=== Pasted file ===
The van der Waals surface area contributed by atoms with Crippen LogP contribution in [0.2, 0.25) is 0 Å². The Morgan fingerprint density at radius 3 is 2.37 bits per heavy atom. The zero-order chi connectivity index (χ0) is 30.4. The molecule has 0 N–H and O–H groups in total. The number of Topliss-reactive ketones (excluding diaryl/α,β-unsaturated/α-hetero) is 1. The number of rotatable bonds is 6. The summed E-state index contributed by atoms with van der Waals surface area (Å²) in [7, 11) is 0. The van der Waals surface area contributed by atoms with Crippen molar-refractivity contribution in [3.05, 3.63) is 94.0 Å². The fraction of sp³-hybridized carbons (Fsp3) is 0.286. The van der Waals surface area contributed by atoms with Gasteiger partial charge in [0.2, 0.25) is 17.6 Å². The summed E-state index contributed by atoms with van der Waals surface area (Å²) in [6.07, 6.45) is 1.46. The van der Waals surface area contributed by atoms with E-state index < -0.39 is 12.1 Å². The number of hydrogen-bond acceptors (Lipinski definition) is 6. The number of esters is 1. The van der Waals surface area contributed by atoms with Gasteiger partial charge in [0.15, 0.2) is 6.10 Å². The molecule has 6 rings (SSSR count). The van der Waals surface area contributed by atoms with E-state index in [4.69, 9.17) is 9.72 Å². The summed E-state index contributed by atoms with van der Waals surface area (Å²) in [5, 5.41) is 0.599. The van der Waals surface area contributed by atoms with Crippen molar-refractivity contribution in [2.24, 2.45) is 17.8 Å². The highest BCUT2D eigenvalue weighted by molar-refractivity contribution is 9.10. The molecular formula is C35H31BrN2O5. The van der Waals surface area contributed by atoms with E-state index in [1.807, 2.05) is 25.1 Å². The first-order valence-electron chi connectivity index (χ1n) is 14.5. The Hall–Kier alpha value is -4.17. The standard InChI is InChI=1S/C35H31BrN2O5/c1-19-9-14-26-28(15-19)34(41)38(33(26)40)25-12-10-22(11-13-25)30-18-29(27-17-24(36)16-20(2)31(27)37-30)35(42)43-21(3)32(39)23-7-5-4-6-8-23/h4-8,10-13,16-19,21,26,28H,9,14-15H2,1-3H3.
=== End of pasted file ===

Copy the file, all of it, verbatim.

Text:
The van der Waals surface area contributed by atoms with Crippen LogP contribution in [0.2, 0.25) is 0 Å². The Morgan fingerprint density at radius 3 is 2.37 bits per heavy atom. The zero-order chi connectivity index (χ0) is 30.4. The molecule has 0 N–H and O–H groups in total. The number of Topliss-reactive ketones (excluding diaryl/α,β-unsaturated/α-hetero) is 1. The number of rotatable bonds is 6. The summed E-state index contributed by atoms with van der Waals surface area (Å²) in [7, 11) is 0. The van der Waals surface area contributed by atoms with Crippen molar-refractivity contribution in [3.05, 3.63) is 94.0 Å². The fraction of sp³-hybridized carbons (Fsp3) is 0.286. The van der Waals surface area contributed by atoms with Gasteiger partial charge in [0.2, 0.25) is 17.6 Å². The summed E-state index contributed by atoms with van der Waals surface area (Å²) in [6.07, 6.45) is 1.46. The van der Waals surface area contributed by atoms with E-state index < -0.39 is 12.1 Å². The number of hydrogen-bond acceptors (Lipinski definition) is 6. The number of esters is 1. The van der Waals surface area contributed by atoms with Gasteiger partial charge in [0.15, 0.2) is 6.10 Å². The molecule has 6 rings (SSSR count). The van der Waals surface area contributed by atoms with E-state index in [4.69, 9.17) is 9.72 Å². The summed E-state index contributed by atoms with van der Waals surface area (Å²) in [5, 5.41) is 0.599. The van der Waals surface area contributed by atoms with Crippen molar-refractivity contribution in [2.24, 2.45) is 17.8 Å². The highest BCUT2D eigenvalue weighted by molar-refractivity contribution is 9.10. The molecular formula is C35H31BrN2O5. The van der Waals surface area contributed by atoms with E-state index in [1.807, 2.05) is 25.1 Å². The first-order valence-electron chi connectivity index (χ1n) is 14.5. The Hall–Kier alpha value is -4.17. The standard InChI is InChI=1S/C35H31BrN2O5/c1-19-9-14-26-28(15-19)34(41)38(33(26)40)25-12-10-22(11-13-25)30-18-29(27-17-24(36)16-20(2)31(27)37-30)35(42)43-21(3)32(39)23-7-5-4-6-8-23/h4-8,10-13,16-19,21,26,28H,9,14-15H2,1-3H3.